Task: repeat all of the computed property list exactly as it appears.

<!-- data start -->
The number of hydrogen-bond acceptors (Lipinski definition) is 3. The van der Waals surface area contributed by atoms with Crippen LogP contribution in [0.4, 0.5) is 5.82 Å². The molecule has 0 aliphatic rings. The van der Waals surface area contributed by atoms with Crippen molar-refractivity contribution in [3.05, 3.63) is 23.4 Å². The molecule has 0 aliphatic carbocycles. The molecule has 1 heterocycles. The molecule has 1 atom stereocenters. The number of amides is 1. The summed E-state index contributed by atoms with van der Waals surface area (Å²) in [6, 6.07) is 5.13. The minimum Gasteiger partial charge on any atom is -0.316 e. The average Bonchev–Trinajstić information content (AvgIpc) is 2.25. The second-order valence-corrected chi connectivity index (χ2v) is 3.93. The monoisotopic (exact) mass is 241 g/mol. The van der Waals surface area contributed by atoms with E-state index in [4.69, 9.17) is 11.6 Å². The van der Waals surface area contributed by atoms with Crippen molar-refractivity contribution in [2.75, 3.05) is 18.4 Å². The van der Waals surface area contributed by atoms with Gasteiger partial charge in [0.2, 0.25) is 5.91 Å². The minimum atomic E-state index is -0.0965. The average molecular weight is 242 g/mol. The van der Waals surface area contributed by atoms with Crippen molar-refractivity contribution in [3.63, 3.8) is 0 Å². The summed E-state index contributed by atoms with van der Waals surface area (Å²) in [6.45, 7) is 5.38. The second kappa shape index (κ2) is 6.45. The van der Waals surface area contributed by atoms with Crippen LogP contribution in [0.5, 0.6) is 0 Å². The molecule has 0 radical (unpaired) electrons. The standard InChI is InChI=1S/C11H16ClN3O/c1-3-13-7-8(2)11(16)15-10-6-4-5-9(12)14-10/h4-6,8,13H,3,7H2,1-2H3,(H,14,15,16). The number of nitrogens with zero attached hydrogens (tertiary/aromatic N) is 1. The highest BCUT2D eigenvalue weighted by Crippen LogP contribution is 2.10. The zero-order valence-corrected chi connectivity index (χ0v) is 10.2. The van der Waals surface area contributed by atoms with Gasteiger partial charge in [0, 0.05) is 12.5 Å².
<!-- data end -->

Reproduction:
The number of hydrogen-bond acceptors (Lipinski definition) is 3. The van der Waals surface area contributed by atoms with Crippen LogP contribution in [0.4, 0.5) is 5.82 Å². The molecule has 0 aliphatic rings. The van der Waals surface area contributed by atoms with Crippen molar-refractivity contribution in [3.05, 3.63) is 23.4 Å². The molecule has 0 aliphatic carbocycles. The molecule has 1 heterocycles. The molecule has 1 atom stereocenters. The number of amides is 1. The summed E-state index contributed by atoms with van der Waals surface area (Å²) in [6, 6.07) is 5.13. The minimum Gasteiger partial charge on any atom is -0.316 e. The average Bonchev–Trinajstić information content (AvgIpc) is 2.25. The second-order valence-corrected chi connectivity index (χ2v) is 3.93. The monoisotopic (exact) mass is 241 g/mol. The van der Waals surface area contributed by atoms with E-state index in [4.69, 9.17) is 11.6 Å². The van der Waals surface area contributed by atoms with Crippen molar-refractivity contribution in [2.75, 3.05) is 18.4 Å². The van der Waals surface area contributed by atoms with Gasteiger partial charge in [0.2, 0.25) is 5.91 Å². The minimum atomic E-state index is -0.0965. The average molecular weight is 242 g/mol. The van der Waals surface area contributed by atoms with Crippen molar-refractivity contribution in [3.63, 3.8) is 0 Å². The summed E-state index contributed by atoms with van der Waals surface area (Å²) in [6.45, 7) is 5.38. The second kappa shape index (κ2) is 6.45. The van der Waals surface area contributed by atoms with Crippen LogP contribution in [0.5, 0.6) is 0 Å². The molecule has 0 radical (unpaired) electrons. The standard InChI is InChI=1S/C11H16ClN3O/c1-3-13-7-8(2)11(16)15-10-6-4-5-9(12)14-10/h4-6,8,13H,3,7H2,1-2H3,(H,14,15,16). The number of nitrogens with zero attached hydrogens (tertiary/aromatic N) is 1. The highest BCUT2D eigenvalue weighted by Crippen LogP contribution is 2.10. The zero-order valence-corrected chi connectivity index (χ0v) is 10.2. The van der Waals surface area contributed by atoms with Gasteiger partial charge in [0, 0.05) is 12.5 Å².